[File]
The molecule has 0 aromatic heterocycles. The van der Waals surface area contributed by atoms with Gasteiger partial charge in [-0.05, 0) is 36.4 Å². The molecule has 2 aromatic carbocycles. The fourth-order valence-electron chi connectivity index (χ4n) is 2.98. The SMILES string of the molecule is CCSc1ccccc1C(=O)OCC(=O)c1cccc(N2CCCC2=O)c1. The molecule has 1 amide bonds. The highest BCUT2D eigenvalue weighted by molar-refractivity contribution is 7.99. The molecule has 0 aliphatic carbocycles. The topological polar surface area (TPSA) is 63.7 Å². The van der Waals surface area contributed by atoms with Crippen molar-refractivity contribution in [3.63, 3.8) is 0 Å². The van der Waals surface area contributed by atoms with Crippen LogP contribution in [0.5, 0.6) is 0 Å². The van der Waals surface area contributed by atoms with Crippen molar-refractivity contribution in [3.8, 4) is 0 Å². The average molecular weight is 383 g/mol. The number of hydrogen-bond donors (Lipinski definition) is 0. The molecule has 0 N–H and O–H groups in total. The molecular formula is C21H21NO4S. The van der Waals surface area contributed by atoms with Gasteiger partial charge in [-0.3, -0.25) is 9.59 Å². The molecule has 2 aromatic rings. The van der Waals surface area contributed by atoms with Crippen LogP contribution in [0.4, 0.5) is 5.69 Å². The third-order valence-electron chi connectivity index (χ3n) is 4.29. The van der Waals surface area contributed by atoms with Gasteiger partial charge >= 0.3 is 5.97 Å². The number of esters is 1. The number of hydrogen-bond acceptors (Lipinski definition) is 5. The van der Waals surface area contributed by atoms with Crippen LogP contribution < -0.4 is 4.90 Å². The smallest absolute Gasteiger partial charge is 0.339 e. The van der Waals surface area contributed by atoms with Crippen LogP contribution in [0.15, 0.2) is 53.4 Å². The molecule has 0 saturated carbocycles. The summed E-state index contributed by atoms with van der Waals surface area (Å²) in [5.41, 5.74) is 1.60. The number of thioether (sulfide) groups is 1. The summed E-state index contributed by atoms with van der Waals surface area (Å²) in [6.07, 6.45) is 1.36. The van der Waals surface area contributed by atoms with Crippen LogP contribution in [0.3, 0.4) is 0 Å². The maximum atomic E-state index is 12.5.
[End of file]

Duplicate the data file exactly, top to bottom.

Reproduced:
The molecule has 0 aromatic heterocycles. The van der Waals surface area contributed by atoms with Gasteiger partial charge in [-0.05, 0) is 36.4 Å². The molecule has 2 aromatic carbocycles. The fourth-order valence-electron chi connectivity index (χ4n) is 2.98. The SMILES string of the molecule is CCSc1ccccc1C(=O)OCC(=O)c1cccc(N2CCCC2=O)c1. The molecule has 1 amide bonds. The highest BCUT2D eigenvalue weighted by molar-refractivity contribution is 7.99. The molecule has 0 aliphatic carbocycles. The topological polar surface area (TPSA) is 63.7 Å². The van der Waals surface area contributed by atoms with Crippen molar-refractivity contribution in [3.63, 3.8) is 0 Å². The van der Waals surface area contributed by atoms with Crippen LogP contribution in [0.5, 0.6) is 0 Å². The van der Waals surface area contributed by atoms with Crippen molar-refractivity contribution in [3.8, 4) is 0 Å². The average molecular weight is 383 g/mol. The number of hydrogen-bond donors (Lipinski definition) is 0. The molecule has 0 N–H and O–H groups in total. The molecular formula is C21H21NO4S. The van der Waals surface area contributed by atoms with Gasteiger partial charge in [-0.3, -0.25) is 9.59 Å². The molecule has 2 aromatic rings. The van der Waals surface area contributed by atoms with Crippen LogP contribution in [0.4, 0.5) is 5.69 Å². The third-order valence-electron chi connectivity index (χ3n) is 4.29. The van der Waals surface area contributed by atoms with Gasteiger partial charge >= 0.3 is 5.97 Å². The number of esters is 1. The number of hydrogen-bond acceptors (Lipinski definition) is 5. The van der Waals surface area contributed by atoms with Crippen LogP contribution < -0.4 is 4.90 Å². The smallest absolute Gasteiger partial charge is 0.339 e. The van der Waals surface area contributed by atoms with Crippen LogP contribution in [0.15, 0.2) is 53.4 Å². The molecule has 0 saturated carbocycles. The summed E-state index contributed by atoms with van der Waals surface area (Å²) in [5.41, 5.74) is 1.60. The number of thioether (sulfide) groups is 1. The summed E-state index contributed by atoms with van der Waals surface area (Å²) in [6.07, 6.45) is 1.36. The van der Waals surface area contributed by atoms with Crippen LogP contribution in [0.3, 0.4) is 0 Å². The maximum atomic E-state index is 12.5.